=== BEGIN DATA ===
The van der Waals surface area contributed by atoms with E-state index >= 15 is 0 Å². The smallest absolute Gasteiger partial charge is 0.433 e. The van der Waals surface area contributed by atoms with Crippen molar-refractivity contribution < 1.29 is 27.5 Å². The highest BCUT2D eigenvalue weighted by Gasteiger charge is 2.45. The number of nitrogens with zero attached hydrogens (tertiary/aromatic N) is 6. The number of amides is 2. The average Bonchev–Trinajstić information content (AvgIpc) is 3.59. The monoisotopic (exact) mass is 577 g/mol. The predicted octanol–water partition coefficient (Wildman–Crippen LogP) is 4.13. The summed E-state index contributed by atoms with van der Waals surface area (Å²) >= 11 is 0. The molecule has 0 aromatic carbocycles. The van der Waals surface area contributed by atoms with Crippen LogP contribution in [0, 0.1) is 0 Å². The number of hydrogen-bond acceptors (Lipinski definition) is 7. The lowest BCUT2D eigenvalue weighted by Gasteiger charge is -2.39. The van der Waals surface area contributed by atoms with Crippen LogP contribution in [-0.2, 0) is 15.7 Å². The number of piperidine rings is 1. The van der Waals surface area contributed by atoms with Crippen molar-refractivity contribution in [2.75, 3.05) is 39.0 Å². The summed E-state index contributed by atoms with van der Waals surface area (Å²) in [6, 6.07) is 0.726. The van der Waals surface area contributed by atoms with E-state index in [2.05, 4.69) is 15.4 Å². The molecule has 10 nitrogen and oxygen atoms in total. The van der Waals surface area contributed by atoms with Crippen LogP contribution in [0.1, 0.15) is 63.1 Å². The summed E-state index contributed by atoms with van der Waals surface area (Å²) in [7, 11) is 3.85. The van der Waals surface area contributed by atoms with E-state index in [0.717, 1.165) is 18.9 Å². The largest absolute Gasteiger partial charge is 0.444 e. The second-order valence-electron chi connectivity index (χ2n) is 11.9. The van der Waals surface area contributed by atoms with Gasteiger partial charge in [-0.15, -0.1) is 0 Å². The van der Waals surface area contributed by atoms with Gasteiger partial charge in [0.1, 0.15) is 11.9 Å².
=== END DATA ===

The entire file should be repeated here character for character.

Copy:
The van der Waals surface area contributed by atoms with E-state index >= 15 is 0 Å². The smallest absolute Gasteiger partial charge is 0.433 e. The van der Waals surface area contributed by atoms with Crippen molar-refractivity contribution < 1.29 is 27.5 Å². The highest BCUT2D eigenvalue weighted by Gasteiger charge is 2.45. The number of nitrogens with zero attached hydrogens (tertiary/aromatic N) is 6. The number of amides is 2. The average Bonchev–Trinajstić information content (AvgIpc) is 3.59. The monoisotopic (exact) mass is 577 g/mol. The predicted octanol–water partition coefficient (Wildman–Crippen LogP) is 4.13. The summed E-state index contributed by atoms with van der Waals surface area (Å²) >= 11 is 0. The molecule has 0 aromatic carbocycles. The van der Waals surface area contributed by atoms with Crippen LogP contribution in [0, 0.1) is 0 Å². The number of hydrogen-bond acceptors (Lipinski definition) is 7. The lowest BCUT2D eigenvalue weighted by Gasteiger charge is -2.39. The van der Waals surface area contributed by atoms with Crippen LogP contribution in [-0.2, 0) is 15.7 Å². The number of piperidine rings is 1. The van der Waals surface area contributed by atoms with Crippen molar-refractivity contribution in [2.75, 3.05) is 39.0 Å². The summed E-state index contributed by atoms with van der Waals surface area (Å²) in [6, 6.07) is 0.726. The van der Waals surface area contributed by atoms with E-state index in [2.05, 4.69) is 15.4 Å². The molecule has 10 nitrogen and oxygen atoms in total. The van der Waals surface area contributed by atoms with Crippen LogP contribution in [0.1, 0.15) is 63.1 Å². The summed E-state index contributed by atoms with van der Waals surface area (Å²) in [7, 11) is 3.85. The van der Waals surface area contributed by atoms with E-state index in [0.717, 1.165) is 18.9 Å². The largest absolute Gasteiger partial charge is 0.444 e. The second-order valence-electron chi connectivity index (χ2n) is 11.9. The van der Waals surface area contributed by atoms with Gasteiger partial charge in [-0.15, -0.1) is 0 Å². The van der Waals surface area contributed by atoms with Gasteiger partial charge in [0.1, 0.15) is 11.9 Å².